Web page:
Shutdown Stimulates Alternative Business Lenders

The Small Business Association (SBA) is operating only essential functions, which means many of its loan servicing processes, including loan approvals, have been delayed or suspended. This has …

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The Small Business Association (SBA) is operating only essential functions, which means many of its loan servicing processes, including loan approvals, have been delayed or suspended. This has forced many small businesses to turn to alternative lenders to secure funds normally made available through the SBA. Experts say this sends a bad message to would-be business owners and entrepreneurs who now feel they can’t rely on government to provide services. Now, companies like PayPal and WebBank are swooping in with new services to help disillusioned small-business owners get the help they need. For more on this continue reading the following article from TheStreet.

To small-business owners, a government shutdown means one thing — a halt in Small Business Administration loan approvals.

Federally funded, the SBA is only operating essential functions, which includes SBA’s disaster operations. However, loan guarantees under the SBA’s largest 7(a) loan program, 504 certified development loans, procurement assistance, SCORE (the SBA’s mentoring program), and a host of other services are halted for now.

The stalled SBA loan process will give a boost to alternative lending this quarter from firms which are already capitalizing on opportunity created by traditional lending gaps.

Access to capital is a sensitive issue to small-business owners, given that traditional loans all but dried up during the financial crisis. While banks have somewhat opened the funding spigots since then, a host of smaller alternative players have seen an opportunity within the financing industry to get capital to small businesses quicker and faster (even if they do have higher interest rates) creating competition to the traditional bank loan.

With Tuesday’s government shutdown, it’s one more nail in the coffin for small-business owners to look to alternative lenders for financing.

"It sends a very negative message to small business owners that you cannot depend on government programs," saidRohit Arora, CEO of Biz2Credit.com.

Big bank lending reached an all-time high in August since before the recession, according to the latest Biz2Credit data. While September numbers are not out yet, small business bank lending is likely to fall in October, given the government shutdown.

The fourth quarter is typically the busiest quarter for bank lending, as businesses are planning for the new year and banks are looking to meet their targets, Arora said. Even if the government shuts down for just one week, it will create a three to four week backlog in SBA loan approvals, he said.

"It will become a nightmare with every bank trying to get their [loans] in the front of the queue," Arora said.

"Alternative lending has a great opportunity to cash in on this and a lot of businesses need money," Arora added.

Alternative lenders open for business

One likely beneficiary will be eBay’s (EBAY) PayPal. The San Jose-based company is testing a new loan program that it is making available to a portion of its business customers over the next three months that use the payments processor’s services.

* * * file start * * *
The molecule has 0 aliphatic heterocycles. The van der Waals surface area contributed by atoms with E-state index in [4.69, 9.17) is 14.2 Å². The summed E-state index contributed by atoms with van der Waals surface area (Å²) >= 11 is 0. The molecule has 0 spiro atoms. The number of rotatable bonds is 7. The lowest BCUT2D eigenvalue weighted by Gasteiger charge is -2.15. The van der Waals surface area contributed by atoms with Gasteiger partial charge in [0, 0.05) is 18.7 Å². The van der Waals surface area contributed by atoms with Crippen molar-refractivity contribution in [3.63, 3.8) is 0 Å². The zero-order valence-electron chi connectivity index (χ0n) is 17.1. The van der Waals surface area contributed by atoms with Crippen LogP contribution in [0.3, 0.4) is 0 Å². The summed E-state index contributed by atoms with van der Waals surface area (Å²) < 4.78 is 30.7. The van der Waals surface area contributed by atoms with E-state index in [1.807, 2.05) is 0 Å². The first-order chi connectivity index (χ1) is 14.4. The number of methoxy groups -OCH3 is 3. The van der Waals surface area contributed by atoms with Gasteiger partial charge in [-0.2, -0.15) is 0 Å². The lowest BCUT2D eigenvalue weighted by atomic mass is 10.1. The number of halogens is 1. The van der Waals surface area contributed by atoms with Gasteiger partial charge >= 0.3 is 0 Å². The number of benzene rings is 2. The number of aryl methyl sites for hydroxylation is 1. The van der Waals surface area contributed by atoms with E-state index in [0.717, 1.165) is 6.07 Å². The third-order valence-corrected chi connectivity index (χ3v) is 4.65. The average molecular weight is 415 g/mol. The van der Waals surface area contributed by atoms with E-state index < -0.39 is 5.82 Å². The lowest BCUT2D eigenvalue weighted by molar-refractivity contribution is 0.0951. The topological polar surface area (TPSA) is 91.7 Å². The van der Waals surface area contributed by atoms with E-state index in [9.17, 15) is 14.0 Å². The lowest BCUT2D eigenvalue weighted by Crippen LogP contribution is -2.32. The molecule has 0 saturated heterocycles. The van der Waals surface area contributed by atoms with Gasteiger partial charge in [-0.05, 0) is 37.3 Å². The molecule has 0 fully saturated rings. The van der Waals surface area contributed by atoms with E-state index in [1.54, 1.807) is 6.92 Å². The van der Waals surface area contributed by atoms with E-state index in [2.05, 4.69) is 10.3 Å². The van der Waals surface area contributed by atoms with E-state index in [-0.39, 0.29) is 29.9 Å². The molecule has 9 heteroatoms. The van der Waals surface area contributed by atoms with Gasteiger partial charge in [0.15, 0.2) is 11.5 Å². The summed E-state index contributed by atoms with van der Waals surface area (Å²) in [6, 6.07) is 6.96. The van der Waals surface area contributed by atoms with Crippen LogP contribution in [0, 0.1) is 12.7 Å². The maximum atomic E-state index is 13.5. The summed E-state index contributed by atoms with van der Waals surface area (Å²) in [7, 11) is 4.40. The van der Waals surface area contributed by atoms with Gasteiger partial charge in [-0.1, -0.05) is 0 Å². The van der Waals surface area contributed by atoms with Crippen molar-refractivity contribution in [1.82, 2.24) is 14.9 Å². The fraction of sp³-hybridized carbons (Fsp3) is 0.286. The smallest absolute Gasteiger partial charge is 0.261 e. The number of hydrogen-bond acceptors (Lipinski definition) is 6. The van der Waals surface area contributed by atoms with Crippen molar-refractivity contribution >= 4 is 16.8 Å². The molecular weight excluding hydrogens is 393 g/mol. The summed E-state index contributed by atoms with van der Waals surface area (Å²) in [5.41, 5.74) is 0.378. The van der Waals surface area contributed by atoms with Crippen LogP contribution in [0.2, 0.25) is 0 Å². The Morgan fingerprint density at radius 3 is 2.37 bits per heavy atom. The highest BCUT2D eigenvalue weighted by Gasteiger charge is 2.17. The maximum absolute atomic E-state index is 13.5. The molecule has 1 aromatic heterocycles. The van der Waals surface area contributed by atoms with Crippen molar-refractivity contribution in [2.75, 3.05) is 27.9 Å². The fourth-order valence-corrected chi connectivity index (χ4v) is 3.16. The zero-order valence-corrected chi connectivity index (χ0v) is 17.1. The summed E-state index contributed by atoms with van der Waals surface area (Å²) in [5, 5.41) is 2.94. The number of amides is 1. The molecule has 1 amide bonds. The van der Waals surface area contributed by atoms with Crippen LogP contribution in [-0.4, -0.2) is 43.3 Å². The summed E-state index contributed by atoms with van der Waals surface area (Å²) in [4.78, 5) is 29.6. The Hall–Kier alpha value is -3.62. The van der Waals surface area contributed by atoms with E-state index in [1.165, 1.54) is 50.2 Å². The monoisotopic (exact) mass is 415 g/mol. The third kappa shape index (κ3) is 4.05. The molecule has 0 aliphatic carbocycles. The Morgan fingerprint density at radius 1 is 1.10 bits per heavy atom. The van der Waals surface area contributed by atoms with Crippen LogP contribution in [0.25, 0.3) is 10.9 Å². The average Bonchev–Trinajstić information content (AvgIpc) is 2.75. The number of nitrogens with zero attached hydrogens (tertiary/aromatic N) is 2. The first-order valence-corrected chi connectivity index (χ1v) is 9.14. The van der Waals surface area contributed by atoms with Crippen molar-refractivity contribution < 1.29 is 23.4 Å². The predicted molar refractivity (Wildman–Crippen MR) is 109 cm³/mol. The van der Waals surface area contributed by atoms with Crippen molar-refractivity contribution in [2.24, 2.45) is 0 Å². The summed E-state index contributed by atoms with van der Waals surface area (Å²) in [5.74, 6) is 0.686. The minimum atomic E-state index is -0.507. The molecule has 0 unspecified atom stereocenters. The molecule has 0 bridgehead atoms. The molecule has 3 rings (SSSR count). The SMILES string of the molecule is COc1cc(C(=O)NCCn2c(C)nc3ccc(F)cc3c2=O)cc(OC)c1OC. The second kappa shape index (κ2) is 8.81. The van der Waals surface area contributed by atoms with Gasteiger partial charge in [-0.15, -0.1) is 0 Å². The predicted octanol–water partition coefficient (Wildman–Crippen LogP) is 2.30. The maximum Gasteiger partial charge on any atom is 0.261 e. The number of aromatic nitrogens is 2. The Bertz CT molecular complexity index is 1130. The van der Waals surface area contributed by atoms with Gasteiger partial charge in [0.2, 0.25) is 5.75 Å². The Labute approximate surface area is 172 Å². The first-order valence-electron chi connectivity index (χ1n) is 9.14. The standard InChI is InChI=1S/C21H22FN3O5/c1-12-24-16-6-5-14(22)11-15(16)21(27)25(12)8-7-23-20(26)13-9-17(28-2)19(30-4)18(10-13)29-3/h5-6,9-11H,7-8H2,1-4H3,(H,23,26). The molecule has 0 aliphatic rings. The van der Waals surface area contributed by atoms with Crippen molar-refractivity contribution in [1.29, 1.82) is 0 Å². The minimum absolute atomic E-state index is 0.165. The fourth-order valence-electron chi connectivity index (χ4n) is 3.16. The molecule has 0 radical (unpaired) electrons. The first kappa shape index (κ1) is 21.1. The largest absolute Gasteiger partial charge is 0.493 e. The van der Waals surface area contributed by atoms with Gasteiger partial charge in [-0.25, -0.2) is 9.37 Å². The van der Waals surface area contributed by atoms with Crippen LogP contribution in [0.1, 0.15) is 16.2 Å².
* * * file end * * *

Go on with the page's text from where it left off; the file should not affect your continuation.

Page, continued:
PayPal has approved about 90,000 U.S. businesses that can take advantage of PayPal Working Capital, a lending product whereby small businesses can get access to fast and easy cash to fund their operations. The company is in the process of contacting the select group to let those in the group know they are eligible for the product.

The program was launched last week. Businesses will be able to apply for a loan from through Dec. 31. The loans are issued through WebBank, based in Salt Lake City.

PayPal Working Capital is among the growing group of financing products that is linked to the seasonality of a business, particularly as businesses looking for capital to ramp up inventory and staff for the ever important holiday season.

Borrowers repay the loan through a portion of their daily sales processed through PayPal. If a business doesn’t make any sales on a given day, no loan payment is taken out. There are no monthly interest rates (a flat fee is tacked onto the principal amount). There’s also no minimum monthly payment (borrowers decide during the application process the percentage of daily sales they want taken out), PayPal said.

Merchants can apply online and will be prompted to choose their loan amount, which is typically up to 8% of the business’s annual PayPal sales. Loans range from $1,000 to $20,000, PayPal said. The lender uses PayPal sales history to extend credit, so no personal or business credit check is required and the loan does not affect a business’s credit score.

"Credit conditions in the small business market continue to remain tight even though commercial banks began easing lending conditions in mid-2010," a PayPal spokesperson said. "PayPal’s smaller, online-focused businesses have often found traditional lending out of reach. PayPal aims to help fuel small business growth by introducing PayPal Working Capital.

PayPal’s Web site said it has 132 million active accounts in 193 markets and 26 currencies around the world, processing more than 7.7 million payments every day. It expects to process $20 billion in mobile payments in 2013.

Last week, PayPal announced its intent to acquire payments platform Braintree for $800 million in cash.

This article was republished with permission from TheStreet.

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